Tips For ‘Pitching’ Class Trips to Administrators

Educators are already bogged down with many responsibilities both inside and outside the classroom. Some are in need of assistance to help plan and execute student trips. Working in the student travel industry for over 25 years, I have several ideas on how to make student trips more enticing to administrators. There are talking points for approaching the administration or even the school board about taking students on an educational trip.

I am the owner of a student travel company, Educational Travel Consultants. I have assisted many teachers in planning and executing class trips to Washington D.C., New York City, Orlando, and other U.S. destinations.

These days, class trips can be organized around science themes, performance trips, art tours, theater tours, eco-trips, and more. Taking a multi-subject approach to travel as a tool for educational enrichment means there are more possibilities for students to engage in active learning on a variety of topics.

Many teachers are required to validate student travel objectives to administrators or others. I would like to guide teachers in how to be successful at this challenge.

This article gives some tips on how to make the best approach to administrators and gain approval for a class trip to a desired destination.

1. Teachers Need to Make a Direct Connection between the Curriculum and the Student Trip. Teachers in subject areas outside of U.S. History can engage student learning with trips. The obvious choice for a trip to Washington D.C. is to tie it into an American History or Government class. But this is only one way of ‘pitching’ a trip to Washington D.C. A trip to Washington D.C. could be focused on science, be a band trip tied to a performance, include theater or provide a tour of art venues in town. My company is always ready to provide appropriate tour suggestions for any of these areas of study. Or we can book a standard class trip to Washington with a tour of the White House, Capitol, and downtown area.

2. Define the funding source clearly. Fundraising is an important issue and must be addressed in a meeting with administrators. Here is a brief list of some effective fundraising ideas that students can participate in that I recommend frequently: citrus fruit sales, selling roses and carnations on Valentine’s Day, sponsoring a car wash, selling scratch off cards, or selling CDs or DVDs. The teacher may want to do some preliminary research on or offline to confirm some of these fundraising methods and look at profit margins on products to set realistic fundraising goals for the class trip. Parents can also be asked to pay for a certain portion of the trip.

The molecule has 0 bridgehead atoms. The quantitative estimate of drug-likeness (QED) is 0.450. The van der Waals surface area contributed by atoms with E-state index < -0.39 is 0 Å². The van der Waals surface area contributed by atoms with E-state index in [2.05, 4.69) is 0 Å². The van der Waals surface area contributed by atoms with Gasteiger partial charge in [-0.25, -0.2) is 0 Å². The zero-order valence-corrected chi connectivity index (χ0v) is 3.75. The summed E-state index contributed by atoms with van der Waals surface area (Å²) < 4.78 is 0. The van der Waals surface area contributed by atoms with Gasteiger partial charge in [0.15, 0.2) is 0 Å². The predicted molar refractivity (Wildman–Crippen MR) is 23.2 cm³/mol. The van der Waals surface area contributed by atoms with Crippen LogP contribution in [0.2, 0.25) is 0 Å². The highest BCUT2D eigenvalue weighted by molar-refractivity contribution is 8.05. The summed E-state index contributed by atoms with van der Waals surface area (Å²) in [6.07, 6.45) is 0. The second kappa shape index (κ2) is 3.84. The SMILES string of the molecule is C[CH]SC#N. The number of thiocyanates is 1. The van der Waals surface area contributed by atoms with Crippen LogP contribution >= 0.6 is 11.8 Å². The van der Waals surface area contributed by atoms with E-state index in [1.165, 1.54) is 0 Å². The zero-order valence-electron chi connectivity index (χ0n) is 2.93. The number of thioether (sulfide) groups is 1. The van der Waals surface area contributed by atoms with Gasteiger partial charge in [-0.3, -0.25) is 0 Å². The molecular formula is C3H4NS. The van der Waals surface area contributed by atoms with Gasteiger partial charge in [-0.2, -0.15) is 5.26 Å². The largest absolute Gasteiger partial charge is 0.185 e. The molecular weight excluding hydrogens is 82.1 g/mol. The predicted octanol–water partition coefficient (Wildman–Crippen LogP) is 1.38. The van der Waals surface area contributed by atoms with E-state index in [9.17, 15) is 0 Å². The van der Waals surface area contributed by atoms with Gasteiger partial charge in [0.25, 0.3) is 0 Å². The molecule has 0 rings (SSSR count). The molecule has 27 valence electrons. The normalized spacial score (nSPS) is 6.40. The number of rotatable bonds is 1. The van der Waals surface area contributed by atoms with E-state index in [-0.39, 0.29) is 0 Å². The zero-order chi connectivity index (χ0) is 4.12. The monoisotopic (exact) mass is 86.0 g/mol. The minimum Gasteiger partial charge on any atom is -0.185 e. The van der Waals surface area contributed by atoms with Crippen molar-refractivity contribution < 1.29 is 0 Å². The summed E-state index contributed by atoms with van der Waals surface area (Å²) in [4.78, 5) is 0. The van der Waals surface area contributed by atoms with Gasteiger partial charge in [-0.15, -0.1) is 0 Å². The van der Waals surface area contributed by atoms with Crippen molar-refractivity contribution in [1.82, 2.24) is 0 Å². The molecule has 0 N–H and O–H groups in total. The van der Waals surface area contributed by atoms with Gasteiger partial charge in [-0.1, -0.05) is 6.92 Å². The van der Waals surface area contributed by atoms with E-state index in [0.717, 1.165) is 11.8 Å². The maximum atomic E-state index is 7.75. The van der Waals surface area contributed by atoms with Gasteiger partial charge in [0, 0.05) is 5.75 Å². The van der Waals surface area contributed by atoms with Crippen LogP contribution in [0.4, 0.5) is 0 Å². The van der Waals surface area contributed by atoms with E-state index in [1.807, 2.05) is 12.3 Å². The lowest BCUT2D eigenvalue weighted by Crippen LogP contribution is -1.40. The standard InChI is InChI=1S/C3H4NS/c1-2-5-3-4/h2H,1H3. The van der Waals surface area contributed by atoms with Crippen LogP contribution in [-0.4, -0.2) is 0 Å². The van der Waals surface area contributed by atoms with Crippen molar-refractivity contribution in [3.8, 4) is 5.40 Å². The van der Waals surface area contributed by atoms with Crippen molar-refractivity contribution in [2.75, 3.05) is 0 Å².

3. Present a Trip Budget. Break costs down by student and also add any other additional costs for the student trip that may be needed. A student travel consultant can assist with this. Present a comprehensive budget with an estimation of the number of people traveling on the trip.

4. Outline Financial Benefits. Teachers and chaperones are usually given complimentary trips by student travel companies. This eliminates costs for most adults to travel. This is one large benefit that is important, especially during tight budget years for the school.

5. Discuss Educational Benefits. What are the educational benefits of this trip? Will students come away with a firsthand knowledge of the way in which democracy works after visiting the Capitol and the White House? Have they benefited from visiting the estates of some of the founding fathers in Virginia, or seen the early canal system that used to move people and goods in the U.S? Indicate how students will be academically prepped before the trip. Give students a way to process the trip by building writing assignments into post travel curriculums.

6. Safety: Research and confirm that students, teachers and chaperones are insured on the trip, to alleviate liability to the school should anything occur. Select a well- established travel company that specializes in student travel and guarantees trip insurance. ETC carries a $2 million dollar liability insurance policy for all student trips. Another way to ensure safety includes something my company has done for ages. Our tour consultants book ONLY hotels with interior hallways and locked doors.

7. Chaperones: List the parents who will be accompanying students on this trip. Indicate the chaperone to student ratio.

These are just a few ideas that will guide an educator in preparing the foundation for an excellent educational experience that includes active learning: a class trip. Even during times of economic challenge educational travel should still be planned and executed, because it makes learning fun and is a desirable addition to any curriculum.

Howard Clemens founded Educational Travel Consultants in 1984. Over the last 24 years, Mr. Clemens has organized student travel tours for thousands of high schools, middle schools, and elementary schools. His company also specializes in performance tours to Washington D.C., New York City, and Orlando, Florida.

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